Here the Union won its first major victory of the Civil War. The surrender of Fort Donelson, along with the capture of Forts Henry and Heiman, forced the Confederacy to abandon Nashville and give up southern Kentucky and much of middle and west Tennessee. It also opened the Tennessee and Cumberland rivers as avenues for Union penetration into the Confederate heartland.
It was here that Ulysses S. Grant gained national prominence and earned the nickname "Unconditional Surrender" Grant. The national park includes the remains of Fort Donelson, the upper and lower river batteries, outer rifle pits, the Dover Hotel where the surrender was arranged, and Fort Heiman in Kentucky.
Regulations - Take only pictures. Leave no trace.
· Relic-hunting and metal detecting are strictly forbidden. Violators will be prosecuted.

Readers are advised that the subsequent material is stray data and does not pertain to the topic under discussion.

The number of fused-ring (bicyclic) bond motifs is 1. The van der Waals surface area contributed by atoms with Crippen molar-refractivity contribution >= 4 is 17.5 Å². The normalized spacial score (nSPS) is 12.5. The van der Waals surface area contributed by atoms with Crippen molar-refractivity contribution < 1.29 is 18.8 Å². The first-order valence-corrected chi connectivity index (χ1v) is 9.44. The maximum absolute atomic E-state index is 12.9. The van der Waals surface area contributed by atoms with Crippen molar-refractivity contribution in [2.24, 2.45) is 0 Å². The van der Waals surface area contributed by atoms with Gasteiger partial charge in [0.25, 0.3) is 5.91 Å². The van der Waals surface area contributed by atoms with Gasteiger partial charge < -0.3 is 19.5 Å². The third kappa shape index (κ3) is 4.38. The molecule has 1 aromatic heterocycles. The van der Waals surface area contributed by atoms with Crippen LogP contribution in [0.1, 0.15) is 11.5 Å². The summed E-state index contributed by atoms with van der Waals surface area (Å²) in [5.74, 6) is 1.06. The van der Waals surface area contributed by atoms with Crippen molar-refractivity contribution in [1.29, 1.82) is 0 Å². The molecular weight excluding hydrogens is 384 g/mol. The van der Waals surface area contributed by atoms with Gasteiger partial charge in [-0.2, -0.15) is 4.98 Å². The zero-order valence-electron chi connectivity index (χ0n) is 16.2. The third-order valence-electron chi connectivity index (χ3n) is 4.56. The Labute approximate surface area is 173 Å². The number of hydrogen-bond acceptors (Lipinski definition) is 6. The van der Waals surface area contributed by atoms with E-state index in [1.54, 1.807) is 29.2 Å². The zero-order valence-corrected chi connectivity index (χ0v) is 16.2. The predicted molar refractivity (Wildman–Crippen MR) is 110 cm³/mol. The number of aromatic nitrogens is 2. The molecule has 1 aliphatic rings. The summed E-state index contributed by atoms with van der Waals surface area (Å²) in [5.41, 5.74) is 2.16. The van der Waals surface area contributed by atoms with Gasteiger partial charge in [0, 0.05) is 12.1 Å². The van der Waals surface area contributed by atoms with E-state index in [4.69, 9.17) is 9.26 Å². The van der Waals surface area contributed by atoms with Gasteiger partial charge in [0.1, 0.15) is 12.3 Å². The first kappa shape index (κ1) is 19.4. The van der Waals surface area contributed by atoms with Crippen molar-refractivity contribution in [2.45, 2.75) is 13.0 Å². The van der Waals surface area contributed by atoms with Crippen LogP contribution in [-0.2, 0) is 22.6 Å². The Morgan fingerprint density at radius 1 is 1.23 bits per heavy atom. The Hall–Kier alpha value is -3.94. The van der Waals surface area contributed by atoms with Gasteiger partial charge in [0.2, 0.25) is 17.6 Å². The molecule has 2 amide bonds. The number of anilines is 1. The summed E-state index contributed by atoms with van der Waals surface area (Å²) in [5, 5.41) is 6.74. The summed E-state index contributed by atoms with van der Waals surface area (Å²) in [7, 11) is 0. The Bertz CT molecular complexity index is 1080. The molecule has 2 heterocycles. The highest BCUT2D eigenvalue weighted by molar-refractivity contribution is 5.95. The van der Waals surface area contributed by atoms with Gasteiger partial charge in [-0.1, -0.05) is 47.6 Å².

· Do not walk or climb on earthworks, cannons, monuments, and rock walls. Stay on trails.
· Do not disturb or remove any vegetation or historic objects.
· Hunting and/or possession of firearms or other hunting weaponry is strictly prohibited.
· Pets must be leashed at all times.
· Picnic in designated areas only. Fires are permitted only in grills.
Safety - Your safety is your responsibility.
· Be careful when walking on trails. The terrain may be uneven. Watch for steep hillsides and unmarked drop-offs.
· Watch for snakes, ticks, stinging insects, spiders, and poison ivy.
· The park visitor center, auditorium, museum, and restrooms are wheelchair-accessible.
· Picnic area restrooms are wheelchair-accessible.
· Trails are not wheelchair-accessible.
Intended to help defend the vulnerable Fort Henry, this unfinished work was abandoned at the start of General Grant's February 1862 offensive. Remnants of the fort can still be seen.
Built to guard against Union ship traffic on the Tennessee River, it was susceptible to infantry attacks and spring flooding. The remains of the fort are now under Kentucky Lake. Only the fort's eastern rifle pits remain above water. They are part of Land Between the Lakes National Recreation Area.